7Stairs at the northern side of the Japanese-style room (third floor)
The clay wall is a Japanese wall construction technique for wooden buildings wherein clay is coated onto frames made of woven bamboo trees.
Although the most of the building is made of concrete, clay wall is used at several other places, including the eastern side of entrance wall and the walls on the western side of the Japanese-style rooms.
8Family bedroom (replica furniture)(third floor)
Today, none of the original furniture remains at Yodoko Guest House. In the past, the house was filled with furniture specially designed to match the house. For Wright—and for his acolytes Arata Endo and Makoto Minami—furniture was an integral element that helped to define a living environment. The replica furniture here helps to reproduce the original interior design as envisioned by Wright, Endo, and Minami.
The desk and chair were designed to be ornamental as well as functional. The desk has a cantilevered design supported by two legs, rather than four. Visitors are welcome to sit on the chair.
9Bedrooms (gift shop and video room)(third floor)
The southern room is now a gift shop, and the northern one is a video room. The north room balcony still has the original paving stones, although they have weathered over time. To prevent further damage from wind and rain, the stones are covered with sheet glass.
The gift shop sells original Yodoko Guest House keyrings, clear plastic folders, T-shirts, and other items with motifs inspired by the work of Frank Lloyd Wright.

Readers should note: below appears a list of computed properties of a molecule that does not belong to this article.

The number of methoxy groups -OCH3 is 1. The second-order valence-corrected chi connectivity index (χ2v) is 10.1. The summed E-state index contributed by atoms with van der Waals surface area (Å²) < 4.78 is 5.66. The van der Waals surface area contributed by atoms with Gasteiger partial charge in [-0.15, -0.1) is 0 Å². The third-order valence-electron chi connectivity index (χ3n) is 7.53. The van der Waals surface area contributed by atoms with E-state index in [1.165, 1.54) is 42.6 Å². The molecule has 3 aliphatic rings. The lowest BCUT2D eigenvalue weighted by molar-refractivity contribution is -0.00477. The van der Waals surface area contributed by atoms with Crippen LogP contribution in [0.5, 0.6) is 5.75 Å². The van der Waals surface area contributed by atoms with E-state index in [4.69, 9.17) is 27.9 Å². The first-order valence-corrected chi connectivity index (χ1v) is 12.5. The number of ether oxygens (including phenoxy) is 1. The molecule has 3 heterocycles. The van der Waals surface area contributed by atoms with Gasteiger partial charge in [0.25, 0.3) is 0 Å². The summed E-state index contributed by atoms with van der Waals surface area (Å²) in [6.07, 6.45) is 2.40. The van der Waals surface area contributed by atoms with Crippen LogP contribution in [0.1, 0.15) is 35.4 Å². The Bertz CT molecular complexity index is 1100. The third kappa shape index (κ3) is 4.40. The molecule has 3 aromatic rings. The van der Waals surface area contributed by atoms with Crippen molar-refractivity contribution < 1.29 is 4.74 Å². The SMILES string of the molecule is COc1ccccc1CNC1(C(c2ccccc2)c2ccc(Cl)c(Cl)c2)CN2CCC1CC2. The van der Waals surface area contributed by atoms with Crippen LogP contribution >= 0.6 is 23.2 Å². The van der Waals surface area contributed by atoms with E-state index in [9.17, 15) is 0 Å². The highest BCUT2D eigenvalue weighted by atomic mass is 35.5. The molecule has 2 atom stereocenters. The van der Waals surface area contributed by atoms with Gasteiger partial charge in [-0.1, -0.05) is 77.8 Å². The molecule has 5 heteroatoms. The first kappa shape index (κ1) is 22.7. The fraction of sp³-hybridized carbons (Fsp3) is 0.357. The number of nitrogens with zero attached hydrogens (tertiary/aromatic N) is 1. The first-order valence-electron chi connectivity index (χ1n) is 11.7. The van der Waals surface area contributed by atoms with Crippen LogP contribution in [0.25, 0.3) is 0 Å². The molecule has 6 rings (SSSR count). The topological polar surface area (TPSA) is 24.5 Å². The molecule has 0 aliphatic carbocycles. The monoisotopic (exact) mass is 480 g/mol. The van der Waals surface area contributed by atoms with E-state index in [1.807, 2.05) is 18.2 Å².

10Dining room (fourth floor)
The room is in an almost square shape, and is in a rigid symmetrical design.
Western cultures have a perception of dining room being a strict ritual site rather than a place for families to sit together with joy.
Wooden decorations on the walls do not have structural significance, but they are used to produce a decent and solemn atmosphere.
The door at the right side of the picture leads to the kitchen behind. While the kitchen was in use (around the end of Taisho era), there were a lot of expensive electrical appliances imported from the Western countries installed in there.
Small triangular windows contribute to the expression of variety in the space.
These small windows were initially installed for ventilation (presently they are fixed) and, at the same time, for creating a romantic space, letting in the sunlight during daytime and showing a starlit sky in the evening.
This balcony is large enough to hold a garden party with many guests.
After dinner, guests can go outside to the balcony next to the dining room for leisurely strolls, where they can appreciate the magnificent scenery produced by Wright.
Wright was not fond of buildings that look like matchbox with cubic concrete layers stacked up.
Thus, although made of concrete, this guest house shows a lively appearance. When you see the dining room from the balcony, you will see that the roof has a trapezoid shape.
The Oyaishi stones and other decorative stones on the eaves make the building look more attractive.
In addition, even the chimney that extends from center of the roof gives a characteristic element to the building as a decoration.
From this spacious balcony, you can enjoy a splendid view of beautiful mountains and the sea.
The ceiling of this arch is built low, in order to function just like the doorway of the drawing room.
This, again, produces the effect of emphasizing the wideness of the balcony at the end of this narrow space.